From the artists: “This piece follows in the tradition of honoring everyday objects. We chose an object that would be a fun and enjoyable landmark for the people using the Mascoma River Greenway. An umbrella alludes to the idea that the Mascoma River Greenway is a recreational opportunity that the public can use year-round, rain or shine. Also it is natural to relate umbrellas to rain and water, which brings up the discussion of climate change, environmental protection, and human impact on both.”
From the jury: “Wheels encapsulates Lebanon’s history in a neat bundle – from water wheels to railroads and bicycles, with subtle references to the Mascoma River and the Greenway Rail Trail.”
From the artist: “The waterwheel represents Lebanon’s first sawmill, built in 1763 on the river in the western end of town. The steam engine wheel recalls the railroads that arrived in the 1840s. Today, we walk and bike the paved path which reclaims the beautiful views of the river and connects our city. The waterwheel encircles the train wheel, which supports a spin-able bicycle wheel. The river and railroad tracks intertwine in a representation of the current MRG, suspended at the top. “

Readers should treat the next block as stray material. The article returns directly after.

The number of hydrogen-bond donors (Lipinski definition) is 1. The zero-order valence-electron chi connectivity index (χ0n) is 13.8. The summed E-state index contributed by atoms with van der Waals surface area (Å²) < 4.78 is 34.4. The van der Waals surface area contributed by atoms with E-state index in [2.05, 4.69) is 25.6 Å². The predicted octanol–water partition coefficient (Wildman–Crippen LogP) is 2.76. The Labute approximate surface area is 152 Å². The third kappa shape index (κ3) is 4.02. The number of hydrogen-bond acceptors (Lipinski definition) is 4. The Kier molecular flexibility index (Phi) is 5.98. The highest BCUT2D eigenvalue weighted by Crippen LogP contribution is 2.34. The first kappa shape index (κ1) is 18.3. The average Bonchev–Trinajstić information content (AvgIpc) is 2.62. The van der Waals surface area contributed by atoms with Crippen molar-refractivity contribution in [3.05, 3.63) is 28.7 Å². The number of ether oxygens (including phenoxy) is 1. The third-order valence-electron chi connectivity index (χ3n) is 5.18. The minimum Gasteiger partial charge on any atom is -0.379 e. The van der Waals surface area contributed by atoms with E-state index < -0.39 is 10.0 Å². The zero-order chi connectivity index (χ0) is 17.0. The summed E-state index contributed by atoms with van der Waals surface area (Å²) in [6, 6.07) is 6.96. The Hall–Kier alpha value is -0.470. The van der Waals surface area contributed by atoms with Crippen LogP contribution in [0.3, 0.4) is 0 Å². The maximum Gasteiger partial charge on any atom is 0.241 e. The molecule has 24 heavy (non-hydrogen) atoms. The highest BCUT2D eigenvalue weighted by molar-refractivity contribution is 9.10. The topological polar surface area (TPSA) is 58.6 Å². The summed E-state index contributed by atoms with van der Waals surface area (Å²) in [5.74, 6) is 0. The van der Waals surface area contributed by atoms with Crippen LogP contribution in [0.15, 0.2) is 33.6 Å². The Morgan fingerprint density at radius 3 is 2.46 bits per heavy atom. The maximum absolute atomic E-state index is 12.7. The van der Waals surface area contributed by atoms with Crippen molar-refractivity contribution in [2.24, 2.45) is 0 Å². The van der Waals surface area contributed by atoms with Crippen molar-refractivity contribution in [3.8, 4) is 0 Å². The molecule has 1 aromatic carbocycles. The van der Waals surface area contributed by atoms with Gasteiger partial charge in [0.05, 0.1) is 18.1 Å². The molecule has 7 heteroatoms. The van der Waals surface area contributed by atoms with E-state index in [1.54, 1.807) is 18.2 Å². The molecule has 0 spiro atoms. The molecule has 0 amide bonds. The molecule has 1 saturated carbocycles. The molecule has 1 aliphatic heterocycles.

Winning sculptures will be fabricated by June 30th and installed by mid-July in time for the Grand Opening of the Mascoma River Greenway in late July. Juried winners will be eligible for technical and installation assistance by the sculptural studies instructors at AVA Gallery and Art Center and granted access to the metal-working, wood-working, stone-carving and ceramics studios in the Bente Torjusen West Sculptural Studies Building.
- $2,500 award stipend, plus up to $2,000 reimbursement for materials & installation expenses